‘The 400 Blows’, the autobiography of Truffaut


Jean-Pierre Léaud gave life to his alter ego, Antoine Doinel, with whom he continued to make films as he aged

It has always been said that most directors tell their own story for their first film, especially at very defining moments in their lives. And the great prototype of this kind of first films was ‘The 400 coups’, the autobiography that François Truffaut made about his youth, in which he discovered his alter ego Antoine Doinel (Jean-Pierre Léaud) with whom he spent years and films.

François Truffaut was born in Paris on February 6, 1932. Recognized in the registry office as the son of Roland Truffaut, architect and decorator, he will never know his real father. His mother was Jeanine de Montferrand, a secretary at the newspaper L’Illustration. François Truffaut studied at the Rue Clauzel school and at the Rollin secondary school, although he was never an exemplary student. From 1939, the young Truffaut, a passionate reader, also spends his life in the cinema, sometimes during the hours when he should be in class. From 1946, after he left his studies, he survived with small jobs, founded a film club in 1947 and was sent to a penitentiary for several thefts.

Thanks to film critic André Bazin, François Truffaut gets to work with Travail et Culture. He writes his first articles in 1950. After enlisting in the army, he is sent to Germany, but deserts and spends time in military prison. Truffaut published reviews in Cahiers du Cinéma from 1953, showing himself highly critical of the French cinema of the time and passionate about the great masters of American cinema. In 1954 he directed his first short film. In 1956 he is assistant director to Roberto Rossellini. A year later he directed his short film ‘Los golfillos’. And in 1958 he filmed ‘The Four Hundred Blows’, which would become a spectacular success and serve as a letter of introduction to the world of the Nouvelle Vague movement, which he leads with Claude Chabrol, Eric Rohmer and Jean-Luc. Godard.

Truffaut writes the script himself from his childhood memories, and made a virtue of necessity, because with barely a budget he managed to film most of it outside. The plot doesn’t differ much from Truffaut’s own childhood, but the director uses humor and a lot of sensitivity to bring a youth into the open. The main character is a mixture of the personalities of Truffaut and Léaud himself, who will accompany the director and the character for decades in several films in which we will see the character grow up, fall in love and mature.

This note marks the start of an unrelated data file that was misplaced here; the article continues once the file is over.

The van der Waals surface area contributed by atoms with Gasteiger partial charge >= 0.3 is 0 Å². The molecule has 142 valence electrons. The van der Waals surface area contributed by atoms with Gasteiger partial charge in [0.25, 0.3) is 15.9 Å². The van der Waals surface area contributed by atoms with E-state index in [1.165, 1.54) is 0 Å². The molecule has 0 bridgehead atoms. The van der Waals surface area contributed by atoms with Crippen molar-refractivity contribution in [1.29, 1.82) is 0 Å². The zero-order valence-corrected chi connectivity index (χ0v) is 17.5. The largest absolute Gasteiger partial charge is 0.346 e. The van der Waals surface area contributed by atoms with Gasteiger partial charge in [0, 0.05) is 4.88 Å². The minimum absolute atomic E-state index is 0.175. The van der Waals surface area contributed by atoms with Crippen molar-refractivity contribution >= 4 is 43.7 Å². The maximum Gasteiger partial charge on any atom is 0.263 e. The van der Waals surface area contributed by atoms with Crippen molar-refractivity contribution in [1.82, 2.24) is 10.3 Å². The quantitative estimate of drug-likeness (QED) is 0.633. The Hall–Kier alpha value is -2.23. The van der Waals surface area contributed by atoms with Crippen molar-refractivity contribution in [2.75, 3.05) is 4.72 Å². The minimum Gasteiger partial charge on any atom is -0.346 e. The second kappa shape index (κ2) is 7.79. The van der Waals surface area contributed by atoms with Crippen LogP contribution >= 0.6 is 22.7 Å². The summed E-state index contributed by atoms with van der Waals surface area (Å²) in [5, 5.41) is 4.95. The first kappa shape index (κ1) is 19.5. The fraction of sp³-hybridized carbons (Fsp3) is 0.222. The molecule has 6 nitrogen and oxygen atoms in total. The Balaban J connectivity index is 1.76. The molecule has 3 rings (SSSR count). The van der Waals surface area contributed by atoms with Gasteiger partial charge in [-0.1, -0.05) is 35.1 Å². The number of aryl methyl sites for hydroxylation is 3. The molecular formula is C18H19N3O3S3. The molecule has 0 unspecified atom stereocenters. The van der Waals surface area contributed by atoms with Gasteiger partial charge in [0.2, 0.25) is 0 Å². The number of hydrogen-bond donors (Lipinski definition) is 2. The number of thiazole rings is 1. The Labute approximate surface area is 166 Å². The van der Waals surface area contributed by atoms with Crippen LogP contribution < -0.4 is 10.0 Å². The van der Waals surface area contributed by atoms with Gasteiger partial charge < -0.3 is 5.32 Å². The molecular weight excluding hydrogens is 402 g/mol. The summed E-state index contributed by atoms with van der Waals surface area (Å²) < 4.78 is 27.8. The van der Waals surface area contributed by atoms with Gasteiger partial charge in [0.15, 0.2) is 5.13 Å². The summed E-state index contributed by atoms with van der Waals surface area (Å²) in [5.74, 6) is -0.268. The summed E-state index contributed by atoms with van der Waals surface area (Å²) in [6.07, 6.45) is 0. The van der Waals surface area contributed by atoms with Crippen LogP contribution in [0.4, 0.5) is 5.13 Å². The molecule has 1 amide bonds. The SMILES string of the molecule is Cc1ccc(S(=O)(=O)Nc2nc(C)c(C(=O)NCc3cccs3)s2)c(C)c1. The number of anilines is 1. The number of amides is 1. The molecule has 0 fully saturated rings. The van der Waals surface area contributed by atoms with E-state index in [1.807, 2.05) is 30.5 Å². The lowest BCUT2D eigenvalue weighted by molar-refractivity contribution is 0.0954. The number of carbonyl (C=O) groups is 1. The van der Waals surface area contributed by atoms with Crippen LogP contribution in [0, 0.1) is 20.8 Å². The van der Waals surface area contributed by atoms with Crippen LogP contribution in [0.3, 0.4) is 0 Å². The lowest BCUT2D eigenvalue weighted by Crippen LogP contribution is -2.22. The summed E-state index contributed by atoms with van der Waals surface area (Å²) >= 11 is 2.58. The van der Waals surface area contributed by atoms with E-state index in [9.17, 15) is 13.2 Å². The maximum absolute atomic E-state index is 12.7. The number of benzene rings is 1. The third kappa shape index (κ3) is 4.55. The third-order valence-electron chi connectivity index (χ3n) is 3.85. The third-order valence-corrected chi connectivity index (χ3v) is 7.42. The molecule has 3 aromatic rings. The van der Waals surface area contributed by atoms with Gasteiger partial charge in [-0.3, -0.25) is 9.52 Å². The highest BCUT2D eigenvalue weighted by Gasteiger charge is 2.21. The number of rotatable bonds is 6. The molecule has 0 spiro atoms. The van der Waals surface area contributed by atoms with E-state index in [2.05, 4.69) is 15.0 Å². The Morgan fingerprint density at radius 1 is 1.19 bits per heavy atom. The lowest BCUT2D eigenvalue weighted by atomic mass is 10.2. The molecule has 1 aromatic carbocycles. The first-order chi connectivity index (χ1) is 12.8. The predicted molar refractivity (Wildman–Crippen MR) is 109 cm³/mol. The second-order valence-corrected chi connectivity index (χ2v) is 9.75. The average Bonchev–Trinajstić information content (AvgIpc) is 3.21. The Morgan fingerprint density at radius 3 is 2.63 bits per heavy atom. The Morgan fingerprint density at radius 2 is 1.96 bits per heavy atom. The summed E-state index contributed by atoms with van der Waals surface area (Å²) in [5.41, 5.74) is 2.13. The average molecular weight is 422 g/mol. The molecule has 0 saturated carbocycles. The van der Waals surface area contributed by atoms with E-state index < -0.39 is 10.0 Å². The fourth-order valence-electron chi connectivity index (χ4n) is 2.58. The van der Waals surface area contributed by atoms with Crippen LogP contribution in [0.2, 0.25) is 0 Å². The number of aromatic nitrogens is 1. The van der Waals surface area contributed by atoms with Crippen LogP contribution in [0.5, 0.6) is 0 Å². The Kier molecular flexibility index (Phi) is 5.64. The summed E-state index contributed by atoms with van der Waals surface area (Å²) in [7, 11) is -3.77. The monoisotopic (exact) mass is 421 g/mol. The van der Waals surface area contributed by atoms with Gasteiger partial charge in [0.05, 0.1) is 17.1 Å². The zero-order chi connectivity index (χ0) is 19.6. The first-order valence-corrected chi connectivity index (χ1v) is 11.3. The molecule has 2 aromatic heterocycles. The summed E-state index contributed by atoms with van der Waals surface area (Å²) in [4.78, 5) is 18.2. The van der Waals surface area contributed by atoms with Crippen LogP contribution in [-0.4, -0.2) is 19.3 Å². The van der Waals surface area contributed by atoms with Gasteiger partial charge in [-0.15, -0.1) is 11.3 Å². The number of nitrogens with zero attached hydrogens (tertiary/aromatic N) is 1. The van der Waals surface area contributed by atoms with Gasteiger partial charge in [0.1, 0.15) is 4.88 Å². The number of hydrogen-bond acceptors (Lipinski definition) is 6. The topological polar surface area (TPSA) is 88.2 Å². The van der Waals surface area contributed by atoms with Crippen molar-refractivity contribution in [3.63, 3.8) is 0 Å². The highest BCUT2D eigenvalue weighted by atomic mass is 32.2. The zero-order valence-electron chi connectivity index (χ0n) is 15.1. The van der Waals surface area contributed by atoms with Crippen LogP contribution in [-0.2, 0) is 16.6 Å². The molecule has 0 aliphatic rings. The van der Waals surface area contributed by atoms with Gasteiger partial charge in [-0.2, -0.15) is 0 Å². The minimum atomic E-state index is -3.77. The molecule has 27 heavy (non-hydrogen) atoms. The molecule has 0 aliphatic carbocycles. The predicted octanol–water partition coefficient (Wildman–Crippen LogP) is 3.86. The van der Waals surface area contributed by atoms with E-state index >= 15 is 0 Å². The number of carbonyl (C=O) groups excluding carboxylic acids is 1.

Antoine Doinel, 12 years old. he lives in Paris as a loner in his own house. His parents have unresolved marital problems. The child was born unwanted and constantly breathes this hostility, having to accept one blow after another that life inflicts on it, feeling more and more misunderstood and unhappy. Once he is sent out of class for a week. At that moment, Antoine contemplates realizing one of his greatest dreams: to see the sea, which he does not know. To achieve this, he plans to join a friend in a robbery at the company where his father works and then escape to the coast, and they do. After a series of police and psychiatric interrogations, Antoine is admitted to a penitentiary. The title refers to a French expression (“faire les quatre cents coups”), the translation of which could be “make a thousand and one”, which refers to all of the character’s transgressions in the film, although it also plays with the strict meaning of expression, that is, with the sheer number of blows that life inflicts on the protagonist.

Shot in Paris in 1958, with shots and scenes that Truffaut had thoroughly rehearsed, the film opened at the 1959 Cannes Film Festival, where it won the Best Director award. Truffaut dedicates the film to the man who became his spiritual father, André Bazin, who died just as the film was about to start shooting. After Cannes, it becomes an impressive success and thoroughly renews the stagnant French cinema of the time, based on the theoretical approaches propagated by a group of critics of Cahiers du Cinema. The film premiered on June 3, 1959 in Paris and soon reached the world. It arrives in Spain, duly censored, on August 28, 1960.

Truffaut will continue to tell the story of Antoine Doinel as Jean-Pierre Léaud grows up, in successive films, already much further removed from the director’s vital adventures: an episode of ‘Love at 20 Years’, ‘Stolen Kisses’, ‘Marital home ‘ with Claude Jade in the role of Christine, girlfriend and wife of Doinel and ‘Love on the Run’.

Source: La Verdad


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